Eighty Percent Of Boston’s Chinatown Residents Stressed about Housing

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High rents are primarily to blame for tenants in Boston’s Chinatown feeling insecure about their housing situation, according to a new report from MIT and the Chinese Progressive Association (CPA).

The Boston Real Estate Times reports80% of Chinatown residents surveyed for the study report feeling anxious about their housing.

Forced from Home is based on a representative survey of residents in Boston’s Chinatown.

It found close to 80% of tenants had no information about their rights; 40% of surveyed households had no formal lease; and nearly 60% of those evicted were served only a verbal notice.

“Boston’s Chinatown faces a crisis that we see in cities around the world, with skyrocketing rents due to relentless growth, speculative real estate transactions, lack of adequate protections for tenants, and a serious lack of affordable housing,” says Balakrishnan Rajagopal, Associate Professor at MIT and Director of the DRAN, according to MIT’s website. “This is a human rights crisis although many fail to see it that way. The most vulnerable residents in our cities bear the brunt of displacement, and we need to move to a more people-centered approach to urban development that works for all residents.”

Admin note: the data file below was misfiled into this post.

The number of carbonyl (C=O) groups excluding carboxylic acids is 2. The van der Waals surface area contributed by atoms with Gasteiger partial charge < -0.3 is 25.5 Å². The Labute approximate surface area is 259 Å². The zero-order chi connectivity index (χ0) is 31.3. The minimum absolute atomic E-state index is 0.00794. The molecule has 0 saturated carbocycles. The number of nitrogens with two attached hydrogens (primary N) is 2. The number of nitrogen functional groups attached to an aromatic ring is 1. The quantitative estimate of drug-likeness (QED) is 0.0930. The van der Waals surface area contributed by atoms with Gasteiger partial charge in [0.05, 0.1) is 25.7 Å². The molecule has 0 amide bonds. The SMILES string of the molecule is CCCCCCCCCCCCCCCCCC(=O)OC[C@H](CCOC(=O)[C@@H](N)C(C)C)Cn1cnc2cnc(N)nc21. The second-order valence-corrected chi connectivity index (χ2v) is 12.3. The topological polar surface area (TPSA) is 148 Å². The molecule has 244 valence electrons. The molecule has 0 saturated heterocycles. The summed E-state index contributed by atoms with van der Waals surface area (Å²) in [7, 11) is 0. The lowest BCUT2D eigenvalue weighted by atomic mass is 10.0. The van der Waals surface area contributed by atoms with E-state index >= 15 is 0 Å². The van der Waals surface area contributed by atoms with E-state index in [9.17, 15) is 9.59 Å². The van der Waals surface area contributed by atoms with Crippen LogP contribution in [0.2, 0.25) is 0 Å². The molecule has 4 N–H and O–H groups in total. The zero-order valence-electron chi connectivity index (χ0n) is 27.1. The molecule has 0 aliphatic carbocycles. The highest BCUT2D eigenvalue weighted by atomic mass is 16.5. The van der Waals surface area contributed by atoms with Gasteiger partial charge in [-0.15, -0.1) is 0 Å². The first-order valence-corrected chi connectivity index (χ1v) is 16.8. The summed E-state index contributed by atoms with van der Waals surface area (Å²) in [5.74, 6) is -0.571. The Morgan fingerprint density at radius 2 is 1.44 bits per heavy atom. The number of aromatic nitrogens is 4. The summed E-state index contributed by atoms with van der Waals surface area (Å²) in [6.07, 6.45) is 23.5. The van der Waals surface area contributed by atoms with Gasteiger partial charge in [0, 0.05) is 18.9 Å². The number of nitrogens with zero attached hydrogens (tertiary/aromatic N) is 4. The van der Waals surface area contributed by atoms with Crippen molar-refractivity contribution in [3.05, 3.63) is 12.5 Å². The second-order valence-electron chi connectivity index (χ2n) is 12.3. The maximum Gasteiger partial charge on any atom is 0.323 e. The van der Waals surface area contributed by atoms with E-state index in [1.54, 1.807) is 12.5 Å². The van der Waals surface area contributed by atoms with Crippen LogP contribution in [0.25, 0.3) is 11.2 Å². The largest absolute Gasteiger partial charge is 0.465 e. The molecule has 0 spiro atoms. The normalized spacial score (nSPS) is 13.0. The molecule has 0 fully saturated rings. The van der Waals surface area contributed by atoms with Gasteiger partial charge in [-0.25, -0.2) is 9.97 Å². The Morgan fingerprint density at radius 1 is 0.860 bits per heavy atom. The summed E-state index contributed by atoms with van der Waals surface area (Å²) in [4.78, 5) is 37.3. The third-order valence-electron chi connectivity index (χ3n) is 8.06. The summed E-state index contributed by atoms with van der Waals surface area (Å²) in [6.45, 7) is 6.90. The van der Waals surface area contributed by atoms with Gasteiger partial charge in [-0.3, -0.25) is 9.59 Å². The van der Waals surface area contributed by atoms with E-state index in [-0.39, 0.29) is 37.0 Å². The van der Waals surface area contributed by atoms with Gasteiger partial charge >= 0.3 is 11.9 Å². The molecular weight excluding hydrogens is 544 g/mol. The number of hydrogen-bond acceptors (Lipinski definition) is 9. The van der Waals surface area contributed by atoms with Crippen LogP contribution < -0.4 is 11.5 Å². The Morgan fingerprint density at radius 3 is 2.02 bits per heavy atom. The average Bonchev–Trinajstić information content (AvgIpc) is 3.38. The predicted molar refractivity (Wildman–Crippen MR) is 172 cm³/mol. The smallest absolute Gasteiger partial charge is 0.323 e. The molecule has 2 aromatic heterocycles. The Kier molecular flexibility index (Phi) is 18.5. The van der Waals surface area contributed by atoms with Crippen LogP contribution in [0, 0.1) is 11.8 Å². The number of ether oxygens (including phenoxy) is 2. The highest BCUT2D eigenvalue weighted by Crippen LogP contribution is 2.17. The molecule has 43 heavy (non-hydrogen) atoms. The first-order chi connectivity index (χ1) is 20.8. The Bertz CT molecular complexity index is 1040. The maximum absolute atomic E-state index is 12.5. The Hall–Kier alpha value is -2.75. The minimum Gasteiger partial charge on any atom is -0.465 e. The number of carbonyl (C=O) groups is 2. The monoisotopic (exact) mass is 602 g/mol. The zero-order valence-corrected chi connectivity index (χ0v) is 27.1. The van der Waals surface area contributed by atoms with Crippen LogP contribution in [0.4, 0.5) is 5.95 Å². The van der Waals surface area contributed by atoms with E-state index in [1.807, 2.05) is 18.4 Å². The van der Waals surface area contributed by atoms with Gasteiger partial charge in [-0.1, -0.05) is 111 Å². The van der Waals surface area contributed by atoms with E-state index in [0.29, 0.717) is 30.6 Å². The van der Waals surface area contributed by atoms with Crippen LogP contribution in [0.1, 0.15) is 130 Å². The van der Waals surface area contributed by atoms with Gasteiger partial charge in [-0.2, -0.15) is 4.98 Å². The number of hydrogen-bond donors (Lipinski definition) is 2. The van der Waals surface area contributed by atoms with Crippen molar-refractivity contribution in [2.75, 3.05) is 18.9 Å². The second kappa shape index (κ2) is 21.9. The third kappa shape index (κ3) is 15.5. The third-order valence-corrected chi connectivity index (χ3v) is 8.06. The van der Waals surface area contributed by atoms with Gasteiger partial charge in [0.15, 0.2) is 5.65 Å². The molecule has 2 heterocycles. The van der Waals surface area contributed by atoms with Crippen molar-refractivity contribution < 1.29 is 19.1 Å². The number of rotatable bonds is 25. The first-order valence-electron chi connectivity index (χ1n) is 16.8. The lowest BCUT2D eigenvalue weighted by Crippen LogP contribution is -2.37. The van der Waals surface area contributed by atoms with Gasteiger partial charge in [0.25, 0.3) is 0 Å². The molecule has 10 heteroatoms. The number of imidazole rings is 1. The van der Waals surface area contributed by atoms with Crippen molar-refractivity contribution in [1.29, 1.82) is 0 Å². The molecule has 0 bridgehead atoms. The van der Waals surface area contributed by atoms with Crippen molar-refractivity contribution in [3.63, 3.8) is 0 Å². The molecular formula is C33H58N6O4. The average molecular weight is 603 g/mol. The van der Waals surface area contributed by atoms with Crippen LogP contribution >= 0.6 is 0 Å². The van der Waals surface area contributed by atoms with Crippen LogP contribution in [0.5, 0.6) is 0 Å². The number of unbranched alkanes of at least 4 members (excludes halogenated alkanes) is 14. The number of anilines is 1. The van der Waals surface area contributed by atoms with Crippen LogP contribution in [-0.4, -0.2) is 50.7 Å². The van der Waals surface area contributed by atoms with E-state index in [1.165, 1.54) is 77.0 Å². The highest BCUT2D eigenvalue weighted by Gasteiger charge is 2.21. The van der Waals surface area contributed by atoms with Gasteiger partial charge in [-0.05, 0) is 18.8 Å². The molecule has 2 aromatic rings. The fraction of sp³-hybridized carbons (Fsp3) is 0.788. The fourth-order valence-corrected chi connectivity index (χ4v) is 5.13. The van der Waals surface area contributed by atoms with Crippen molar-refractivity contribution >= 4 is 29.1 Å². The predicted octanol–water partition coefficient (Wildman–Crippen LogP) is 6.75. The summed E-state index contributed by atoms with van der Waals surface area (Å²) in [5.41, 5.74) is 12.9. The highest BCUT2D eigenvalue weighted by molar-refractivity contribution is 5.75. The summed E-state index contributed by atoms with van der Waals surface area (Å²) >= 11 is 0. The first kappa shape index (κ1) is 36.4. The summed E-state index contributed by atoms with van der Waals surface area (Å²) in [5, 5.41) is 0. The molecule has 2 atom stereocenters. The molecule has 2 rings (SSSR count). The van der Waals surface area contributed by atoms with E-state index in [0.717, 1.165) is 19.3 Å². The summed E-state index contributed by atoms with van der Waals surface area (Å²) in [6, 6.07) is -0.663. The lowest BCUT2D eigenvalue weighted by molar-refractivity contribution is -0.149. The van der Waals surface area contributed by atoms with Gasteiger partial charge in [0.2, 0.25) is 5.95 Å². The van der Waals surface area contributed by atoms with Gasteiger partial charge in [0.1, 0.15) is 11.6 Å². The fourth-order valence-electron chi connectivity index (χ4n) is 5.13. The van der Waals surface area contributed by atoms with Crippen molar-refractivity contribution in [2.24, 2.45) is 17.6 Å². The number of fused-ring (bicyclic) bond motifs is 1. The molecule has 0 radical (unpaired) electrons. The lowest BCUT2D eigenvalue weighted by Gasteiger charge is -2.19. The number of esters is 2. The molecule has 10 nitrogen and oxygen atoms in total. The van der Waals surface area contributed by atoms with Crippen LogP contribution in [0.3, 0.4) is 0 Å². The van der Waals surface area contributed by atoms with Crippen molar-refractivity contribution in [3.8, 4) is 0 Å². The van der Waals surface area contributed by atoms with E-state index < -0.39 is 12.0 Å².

Chinatown has seen an increase in luxury residential developments, short term rentals and large institutions due to its close proximity to downtown Boston.

“Chinatown residents are disproportionately elderly and 40 percent of families have children but we are losing this working-class core,” says Karen Chen, Executive Director, Chinese Progressive Association. “Being displaced means not only loss of housing and increased stress, but also loss of social networks, multilingual social services, access to nearby jobs, a voice on issues that impacts our lives and much more.”

The report, which can be found on MIT DRAN’s website, recommends legislative and policy measures that the city of Boston could take to address the drivers of unconstrained growth and protect vulnerable groups.

MIT’s Displacement Research Action Network (DRAN) in the Department of Urban Studies and Planning and the Chinese Progressive Association (CPA) conducted the study.

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